Transsexual Phoenix Author to Speak at City Event; Sex-Change Patient Grew Up in Detroit in 1960s

In the late 1960s, Millie C. Bloodworth was a city boy from Detroit who didn't like guns, the Army, snakes on field trips, or the looming prospect of getting shipped off to Vietnam.

What he really wanted was a sex-change operation and a wardrobe of pretty dresses.

Bloodworth, who describes her offbeat, coming-of-age tale in her 2008 book, The Exceptional, Impossible Woman Indeed! will chat about her life and society's evolving view of transsexuals during a free, city-sponsored event on Friday, February 19.

Her book might only be the 2,800,133rd best-seller on, but we were intrigued by some of the excerpts published on Google Books.

The Phoenix resident doesn't hold back in the book, detailing how she gave her first blowjob for money at the tender age of 14. She kept her illicit sexual adventures and pot-smoking a secret from her family, but she couldn't hide the way her breasts swelled because of her hormone treatments.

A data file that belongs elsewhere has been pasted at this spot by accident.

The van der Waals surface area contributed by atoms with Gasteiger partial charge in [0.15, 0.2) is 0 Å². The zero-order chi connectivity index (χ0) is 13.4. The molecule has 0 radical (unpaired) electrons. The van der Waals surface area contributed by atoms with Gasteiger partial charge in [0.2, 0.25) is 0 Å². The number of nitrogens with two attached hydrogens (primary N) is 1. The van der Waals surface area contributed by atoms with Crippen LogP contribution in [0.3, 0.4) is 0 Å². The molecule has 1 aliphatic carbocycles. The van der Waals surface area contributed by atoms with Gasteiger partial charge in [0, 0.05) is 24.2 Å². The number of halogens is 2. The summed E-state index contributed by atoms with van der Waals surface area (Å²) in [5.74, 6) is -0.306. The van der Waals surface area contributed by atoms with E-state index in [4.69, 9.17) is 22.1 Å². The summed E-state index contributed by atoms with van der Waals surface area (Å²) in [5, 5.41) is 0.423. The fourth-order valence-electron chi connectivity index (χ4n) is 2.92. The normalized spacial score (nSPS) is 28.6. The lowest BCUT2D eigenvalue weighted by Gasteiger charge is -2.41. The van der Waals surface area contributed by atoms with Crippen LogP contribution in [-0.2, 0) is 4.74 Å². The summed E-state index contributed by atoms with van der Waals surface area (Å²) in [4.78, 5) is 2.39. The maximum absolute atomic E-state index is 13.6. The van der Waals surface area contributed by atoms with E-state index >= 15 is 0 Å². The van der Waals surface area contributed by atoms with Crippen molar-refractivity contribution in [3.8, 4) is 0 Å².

After getting drafted and sent to Kansas for weapons training, Bloodworth discovered the joys of performing as a drag queen at a local gay bar. In one scene both tragic and amusing, she intentionally drinks too much cough syrup -- and ends up in a coma -- because she's terrified of encountering another snake on a field trip. It's just one of many challenges Bloodworth describes facing in the book, but "readers will surely cheer this author's ultimate triumph," according to one promo.

Bloodworth's also worked for years with people in the transgender community at various social-service agencies.

The talk will begin at noon at the Phoenix City Council Chambers, 200 West Washington Street. It's part of the city's Faces of Diversity Brown Bag series -- you can bring your own vittles.

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